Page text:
Vulnerable and voiceless: why Florida lawmakers need to allow cameras in nursing homes

by | Feb 8, 2024



Stephanie Sifrit is a teacher who lives in Bradenton.

There’s nothing more heart-wrenching than finding out a loved one was the victim of a horrific crime. That pain is only intensified when the person wronged is an aging parent who cannot fully comprehend what is happening to them.

The Florida legislative session is at the halfway point, and lawmakers must act now to protect these most vulnerable residents, particularly those in nursing homes and similar facilities. We need our laws to ensure that families can properly monitor their loved ones during the times when no one is watching.

For many families, a nursing home or long-term care center is the most appropriate place for loved ones to receive the specialized care they need. When families make this difficult decision, they hand over an enormous amount of trust to the administrators and staff at these centers. The vast majority of these caregivers operate with the highest level of care and compassion. But, sadly, there are a handful of bad actors – and one of them turned my mother into the victim of a heinous act.

A few years ago, my father and I had to Baker Act my mother because her dementia had advanced to where she required a higher level of care than we could provide ourselves. Before she went to this particular nursing home, I pleaded with the administrators to allow me to install a camera in her room, for both her safety and my comfort. They refused, citing the center’s internal policies. Unfortunately, Florida law offers no protection or right for families to place these cameras in the rooms of their loved ones. After a few weeks, we brought my 85-year-old mother home, which is when we discovered signs that she had been sexually assaulted.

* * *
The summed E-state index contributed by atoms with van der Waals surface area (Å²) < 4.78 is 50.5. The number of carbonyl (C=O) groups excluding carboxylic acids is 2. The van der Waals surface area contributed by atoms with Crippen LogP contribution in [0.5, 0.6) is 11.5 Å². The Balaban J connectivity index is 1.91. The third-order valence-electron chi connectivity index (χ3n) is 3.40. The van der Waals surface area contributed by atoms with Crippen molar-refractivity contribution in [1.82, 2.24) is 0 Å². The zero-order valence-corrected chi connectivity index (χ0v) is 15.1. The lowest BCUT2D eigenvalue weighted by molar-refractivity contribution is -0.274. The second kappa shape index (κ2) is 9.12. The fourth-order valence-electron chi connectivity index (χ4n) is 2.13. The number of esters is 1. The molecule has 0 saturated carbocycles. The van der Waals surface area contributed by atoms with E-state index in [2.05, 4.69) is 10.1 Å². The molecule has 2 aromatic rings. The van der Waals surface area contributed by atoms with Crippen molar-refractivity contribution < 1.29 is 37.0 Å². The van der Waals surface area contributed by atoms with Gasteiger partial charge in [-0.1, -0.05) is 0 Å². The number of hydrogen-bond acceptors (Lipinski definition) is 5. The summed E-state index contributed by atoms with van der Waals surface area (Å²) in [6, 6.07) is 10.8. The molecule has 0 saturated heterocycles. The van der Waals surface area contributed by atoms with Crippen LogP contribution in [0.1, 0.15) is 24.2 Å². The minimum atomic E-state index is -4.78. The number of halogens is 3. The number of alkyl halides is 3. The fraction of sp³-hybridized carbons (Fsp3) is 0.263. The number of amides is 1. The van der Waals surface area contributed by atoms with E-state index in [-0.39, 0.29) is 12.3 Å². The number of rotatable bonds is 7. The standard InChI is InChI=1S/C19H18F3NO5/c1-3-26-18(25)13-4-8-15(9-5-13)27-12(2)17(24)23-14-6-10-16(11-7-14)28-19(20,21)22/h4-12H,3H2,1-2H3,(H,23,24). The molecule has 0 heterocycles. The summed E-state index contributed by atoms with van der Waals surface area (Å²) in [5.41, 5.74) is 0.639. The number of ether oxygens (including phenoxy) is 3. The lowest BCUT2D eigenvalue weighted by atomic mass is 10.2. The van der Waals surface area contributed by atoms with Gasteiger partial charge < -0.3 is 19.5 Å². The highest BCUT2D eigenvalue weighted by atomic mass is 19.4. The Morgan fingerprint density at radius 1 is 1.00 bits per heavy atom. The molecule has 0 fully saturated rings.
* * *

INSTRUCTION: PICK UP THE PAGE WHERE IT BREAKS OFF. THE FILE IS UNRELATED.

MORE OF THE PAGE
You can only imagine the pain, guilt, anger, and outrage we felt as a result of this ordeal inflicted on her by an employee. The police launched an investigation, collected evidence, and concluded that an employee at the center had attacked and sexually assaulted her (2023-CA-528). Though she had no recollection of the attack, the evidence and bruises were inescapable.

I have no doubt that if there had been a camera in the room, it might have deterred a potential criminal – and certainly captured evidence that could be used to hold him responsible. That’s why I am making one simple request of Florida lawmakers: pass legislation that gives families and designated guardians the right to place a camera in their loved ones’ room if they so choose, without fear of retribution. Such a camera would be disclosed as appropriate and would serve as a necessary tool in the fight against these unspeakable crimes to our state’s most vulnerable residents.

This legislation wouldn’t cost a single dollar of state funds, but it would provide invaluable peace of mind to countless families while undoubtedly reducing the number of crimes against people who are in no position to defend themselves.

State lawmakers are discussing and debating a number of pressing issues this session, but providing an opportunity for families to speak up for those who are unable to advocate for themselves is an issue that easily rises above partisan lines and is one worth acting on now.

I urge you to join me and ask your legislators to create a right for families to install a camera in their loved ones’ rooms. The mother, grandmother, aunt, or other loved one it saves from the horror my mother endured could be yours.

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